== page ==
Frankfurt am main, Germany
Frankfurt am main is the largest city in the German Federal state of Hesse and the fifth largest city in Germany.
As the name of this metropolis implies, it is located on the banks of the main river and is considered the financial and business center of the country.
In addition, it is also recognized as the financial capital of Europe, which is confirmed by the fact that Frankfurt is the headquarters of the European Central Bank and the entire German exchange.
The city is also known for its futurism, sometimes referred to as the second Manhattan. Frankfurt am main has at its disposal the largest airport in Germany and the third largest in Europe, it is the gateway to Germany for many tourists coming from outside.
Frankfurt is a city of contrasts, boasting the tallest skyscrapers in Europe, as well as the surrounding areas of Bockenheim, Nordend and Sachsenhausen, with beautiful nineteenth-century streets and many parks.
Frankfurt offers a wide selection of theaters and galleries, museums and architectural gems. More than half of the city, including during the Second world war, was destroyed (especially the center), it was after this that the authorities opted for innovation rather than restoration.
The city center is located to the East of the Central railway station, where you can find most of the banks and financial institutions.
But the southern Bank of the main river, known as Sachsenhausen, is worth seeing in full. Most museums are located in the so-called Museum mile, near the city center.
The old town is a good place to start exploring historical buildings, such as the Old town hall or St. Bartholomew's Church.
St. Peter's CathedralBartholomew with its huge dome contrasts very strongly with the modern skyscrapers in the city center. The Cathedral was built in the fourteenth and fifteenth centuries and took part in the coronation of many kings and emperors.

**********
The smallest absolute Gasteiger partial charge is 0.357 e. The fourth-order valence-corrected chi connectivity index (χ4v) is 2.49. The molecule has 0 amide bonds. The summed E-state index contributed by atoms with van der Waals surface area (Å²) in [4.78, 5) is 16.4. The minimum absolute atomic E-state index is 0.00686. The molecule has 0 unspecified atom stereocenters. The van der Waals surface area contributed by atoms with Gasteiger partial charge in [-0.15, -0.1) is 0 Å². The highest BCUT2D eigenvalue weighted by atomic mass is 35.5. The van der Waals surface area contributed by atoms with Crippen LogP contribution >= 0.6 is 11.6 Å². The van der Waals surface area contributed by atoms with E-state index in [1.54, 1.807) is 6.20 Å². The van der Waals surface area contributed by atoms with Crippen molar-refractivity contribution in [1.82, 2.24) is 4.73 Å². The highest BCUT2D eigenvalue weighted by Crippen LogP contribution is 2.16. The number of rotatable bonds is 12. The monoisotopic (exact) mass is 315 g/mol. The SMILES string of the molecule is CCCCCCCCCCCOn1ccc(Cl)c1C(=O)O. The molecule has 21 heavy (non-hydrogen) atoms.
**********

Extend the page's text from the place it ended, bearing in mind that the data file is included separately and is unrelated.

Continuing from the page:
The Church was rebuilt several times: in 1867 after a fire, and again in the 1950s, after damage caused during world war II. Inside there is a small Museum and shop.
Eschenheimer Turm is one of the few remaining towers of the medieval fortifications surrounding the city of Frankfurt.
Museums and galleries in Frankfurt
The most famous art gallery in Frankfurt is the Stedel gallery, which contains an impressive collection of paintings that reflect the ideas of many schools in Europe in the past.
On the ground floor there are works by German artists of the nineteenth and twentieth centuries, as well as famous French Impressionists like Renoir and Monet.
The second floor offers visitors an unusual collection of Flemish primitives, Scottish artists of the eighteenth century and German masters of the sixteenth century, such as Durer, Grunewald, Memling, Elsheimer and many others.
One of the most impressive paintings is the "Madonna" by Jan van Eyck.
Another house-Museum is the Goethe house, where Johan Wolfgang von Goethe, a famous German poet and writer, was born in 1749. This house is a reconstruction of the present one, since the original was destroyed during world war II.
The Goethe Museum contains a huge library of books, documents and drawings related to the poet.
Historisches Musem has many permanent exhibitions showing objects and works of art from the middle Ages to the present day.
The Liebieghaus building was built in 1896 for one of the Czech barons, today it is a sculpture Museum in Frankfurt.
Gardens and parks in Frankfurt
The Botanical garden is located in the Eastern Site. It takes visitors on a journey through various areas of the plant Kingdom: from the forests of North America to the arid savanna of Africa.
The gardens cover more than 8 hectares and contain more than 6000 different Botanical species, from flowers to herbs of exotic European forests.
The Frankfurt zoo is one of the most interesting and attractive in Europe. It has more than 4,500 animals from 500 species
The zoo consists of an Exotarium (aquarium and terrarium), a zone of monkeys and gorillas, and a bird zone (the largest in Europe). Nocturnal animal species have their own zone.